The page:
Edited by Klaus Liebscher, Josef Christl, Peter Mooslechner and Doris Ritzberger-Grünwald
Chapter 25: Is EMU a leading indicator for political union? A discussion of five theses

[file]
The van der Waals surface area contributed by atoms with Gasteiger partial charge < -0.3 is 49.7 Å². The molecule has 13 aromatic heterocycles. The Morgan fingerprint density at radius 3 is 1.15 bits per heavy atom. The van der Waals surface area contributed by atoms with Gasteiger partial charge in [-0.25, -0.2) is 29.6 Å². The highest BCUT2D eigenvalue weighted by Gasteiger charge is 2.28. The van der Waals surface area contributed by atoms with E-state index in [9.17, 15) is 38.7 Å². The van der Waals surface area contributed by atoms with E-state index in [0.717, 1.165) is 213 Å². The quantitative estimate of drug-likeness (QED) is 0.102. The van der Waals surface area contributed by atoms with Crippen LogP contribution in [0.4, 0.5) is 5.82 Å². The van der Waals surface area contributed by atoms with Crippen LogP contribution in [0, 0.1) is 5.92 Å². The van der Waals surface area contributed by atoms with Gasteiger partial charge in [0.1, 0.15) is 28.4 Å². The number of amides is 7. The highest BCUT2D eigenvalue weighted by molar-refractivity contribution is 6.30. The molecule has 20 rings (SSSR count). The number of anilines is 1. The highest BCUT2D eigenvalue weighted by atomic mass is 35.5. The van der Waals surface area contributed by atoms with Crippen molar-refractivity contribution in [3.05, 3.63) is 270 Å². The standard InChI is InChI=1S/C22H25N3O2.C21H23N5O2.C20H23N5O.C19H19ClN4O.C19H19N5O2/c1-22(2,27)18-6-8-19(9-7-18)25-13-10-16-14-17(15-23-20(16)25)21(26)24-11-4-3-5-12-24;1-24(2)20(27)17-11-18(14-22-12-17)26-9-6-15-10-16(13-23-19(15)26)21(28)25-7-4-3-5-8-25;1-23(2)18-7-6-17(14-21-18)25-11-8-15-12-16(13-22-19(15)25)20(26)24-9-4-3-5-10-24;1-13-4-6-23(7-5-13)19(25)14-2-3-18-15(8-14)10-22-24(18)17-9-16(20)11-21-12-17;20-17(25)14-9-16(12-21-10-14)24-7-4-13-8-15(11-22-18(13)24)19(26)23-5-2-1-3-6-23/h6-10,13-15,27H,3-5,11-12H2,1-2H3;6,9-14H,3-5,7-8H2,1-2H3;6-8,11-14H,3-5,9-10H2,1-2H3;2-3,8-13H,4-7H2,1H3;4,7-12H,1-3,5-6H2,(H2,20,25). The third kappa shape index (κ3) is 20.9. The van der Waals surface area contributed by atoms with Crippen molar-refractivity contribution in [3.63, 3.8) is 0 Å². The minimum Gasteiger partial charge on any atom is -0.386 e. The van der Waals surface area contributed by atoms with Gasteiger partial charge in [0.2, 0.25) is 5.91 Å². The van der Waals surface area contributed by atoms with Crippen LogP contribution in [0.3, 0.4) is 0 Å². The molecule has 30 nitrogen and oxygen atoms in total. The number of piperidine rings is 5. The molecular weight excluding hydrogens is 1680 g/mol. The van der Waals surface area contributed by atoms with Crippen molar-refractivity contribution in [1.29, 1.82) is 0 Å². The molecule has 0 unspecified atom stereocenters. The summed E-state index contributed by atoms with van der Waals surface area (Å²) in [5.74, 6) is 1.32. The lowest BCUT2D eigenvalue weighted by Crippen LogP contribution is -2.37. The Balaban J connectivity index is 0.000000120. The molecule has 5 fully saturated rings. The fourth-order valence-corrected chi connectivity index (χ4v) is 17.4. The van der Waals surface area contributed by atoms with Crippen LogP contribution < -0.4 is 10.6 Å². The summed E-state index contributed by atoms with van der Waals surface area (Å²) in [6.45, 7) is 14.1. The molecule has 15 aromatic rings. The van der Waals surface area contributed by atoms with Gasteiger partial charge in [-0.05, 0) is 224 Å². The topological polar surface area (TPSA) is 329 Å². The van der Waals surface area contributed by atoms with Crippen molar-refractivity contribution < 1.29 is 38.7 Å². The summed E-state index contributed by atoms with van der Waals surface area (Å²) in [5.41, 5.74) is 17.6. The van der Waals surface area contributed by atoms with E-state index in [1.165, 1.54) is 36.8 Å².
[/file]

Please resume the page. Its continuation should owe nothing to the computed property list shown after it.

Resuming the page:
25. Is EMU a leading indicator for political union? A discussion of ﬁve theses Fritz Breuss1 Generally, economic and monetary union (EMU) is seen as the endpoint of economic integration. However, in the case of the European Union, EMU implies an asymmetric economic policy-making architecture with a centralized monetary policy regime but decentralized economic (primarily ﬁscal) policies that remain the responsibility of the member states (see Breuss, 2002a). This requires a complex process of policy coordination. As the recent practice indicates this architecture has been fragile even in the context of the EU-15; it is therefore not farfetched to forecast that it will become even more unstable and complex in an enlarged EU (see Breuss et al., 2003). To sketch the problems connected with enlargement and EMU, I will discuss ﬁve theses in the following. 1. IS THE EMU PROJECT AN EXAMPLE OF A NEW ‘JEAN MONNET EFFECT’? At the onset, EMU was apparently seen as a project with a so-called ‘JeanMonnet eﬀect’: instead of directly establishing a political union or even the United States of Europe, one hoped for its indirect enforcement through the euro. This, however, would imply that the constraints to coordinate economic policy broadly would induce an ever stronger centralization of economic policies in many areas. The short experience with EMU shows that apart from the centralized monetary policy, the economic policy areas have a long way to go towards a properly working European harmonization. Even the delineation of competences in the draft treaty establishing...
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